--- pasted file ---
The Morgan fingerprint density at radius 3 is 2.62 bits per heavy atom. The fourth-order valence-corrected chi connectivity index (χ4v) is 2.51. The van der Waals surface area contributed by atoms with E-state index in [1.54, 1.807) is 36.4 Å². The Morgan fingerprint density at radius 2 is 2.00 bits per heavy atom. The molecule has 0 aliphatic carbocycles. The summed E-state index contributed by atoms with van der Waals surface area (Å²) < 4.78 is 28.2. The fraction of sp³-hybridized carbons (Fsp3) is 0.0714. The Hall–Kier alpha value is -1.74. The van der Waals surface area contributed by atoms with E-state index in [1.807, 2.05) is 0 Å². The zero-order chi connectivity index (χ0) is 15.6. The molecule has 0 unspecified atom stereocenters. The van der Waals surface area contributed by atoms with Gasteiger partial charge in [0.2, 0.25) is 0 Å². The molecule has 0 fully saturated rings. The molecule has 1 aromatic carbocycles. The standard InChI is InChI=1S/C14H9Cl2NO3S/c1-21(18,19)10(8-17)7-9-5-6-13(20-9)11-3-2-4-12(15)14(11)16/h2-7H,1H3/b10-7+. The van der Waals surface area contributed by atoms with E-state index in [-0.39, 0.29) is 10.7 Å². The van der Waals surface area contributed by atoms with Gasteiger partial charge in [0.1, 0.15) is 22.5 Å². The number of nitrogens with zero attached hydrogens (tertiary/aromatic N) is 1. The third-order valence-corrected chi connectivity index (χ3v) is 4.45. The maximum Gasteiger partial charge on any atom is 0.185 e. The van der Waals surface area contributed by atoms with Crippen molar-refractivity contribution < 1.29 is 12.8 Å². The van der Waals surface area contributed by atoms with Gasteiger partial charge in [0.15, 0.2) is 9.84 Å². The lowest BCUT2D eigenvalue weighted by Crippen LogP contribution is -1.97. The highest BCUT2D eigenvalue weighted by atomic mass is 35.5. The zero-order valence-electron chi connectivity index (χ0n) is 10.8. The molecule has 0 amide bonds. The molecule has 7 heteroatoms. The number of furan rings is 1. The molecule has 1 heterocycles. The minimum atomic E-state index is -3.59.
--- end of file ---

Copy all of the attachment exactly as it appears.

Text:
The Morgan fingerprint density at radius 3 is 2.62 bits per heavy atom. The fourth-order valence-corrected chi connectivity index (χ4v) is 2.51. The van der Waals surface area contributed by atoms with E-state index in [1.54, 1.807) is 36.4 Å². The Morgan fingerprint density at radius 2 is 2.00 bits per heavy atom. The molecule has 0 aliphatic carbocycles. The summed E-state index contributed by atoms with van der Waals surface area (Å²) < 4.78 is 28.2. The fraction of sp³-hybridized carbons (Fsp3) is 0.0714. The Hall–Kier alpha value is -1.74. The van der Waals surface area contributed by atoms with E-state index in [1.807, 2.05) is 0 Å². The zero-order chi connectivity index (χ0) is 15.6. The molecule has 0 unspecified atom stereocenters. The van der Waals surface area contributed by atoms with Gasteiger partial charge in [0.2, 0.25) is 0 Å². The molecule has 0 fully saturated rings. The molecule has 1 aromatic carbocycles. The standard InChI is InChI=1S/C14H9Cl2NO3S/c1-21(18,19)10(8-17)7-9-5-6-13(20-9)11-3-2-4-12(15)14(11)16/h2-7H,1H3/b10-7+. The van der Waals surface area contributed by atoms with E-state index in [-0.39, 0.29) is 10.7 Å². The van der Waals surface area contributed by atoms with Gasteiger partial charge in [0.1, 0.15) is 22.5 Å². The number of nitrogens with zero attached hydrogens (tertiary/aromatic N) is 1. The third-order valence-corrected chi connectivity index (χ3v) is 4.45. The maximum Gasteiger partial charge on any atom is 0.185 e. The van der Waals surface area contributed by atoms with Crippen molar-refractivity contribution < 1.29 is 12.8 Å². The van der Waals surface area contributed by atoms with Gasteiger partial charge in [0.15, 0.2) is 9.84 Å². The lowest BCUT2D eigenvalue weighted by Crippen LogP contribution is -1.97. The highest BCUT2D eigenvalue weighted by atomic mass is 35.5. The zero-order valence-electron chi connectivity index (χ0n) is 10.8. The molecule has 0 amide bonds. The molecule has 7 heteroatoms. The number of furan rings is 1. The molecule has 1 heterocycles. The minimum atomic E-state index is -3.59.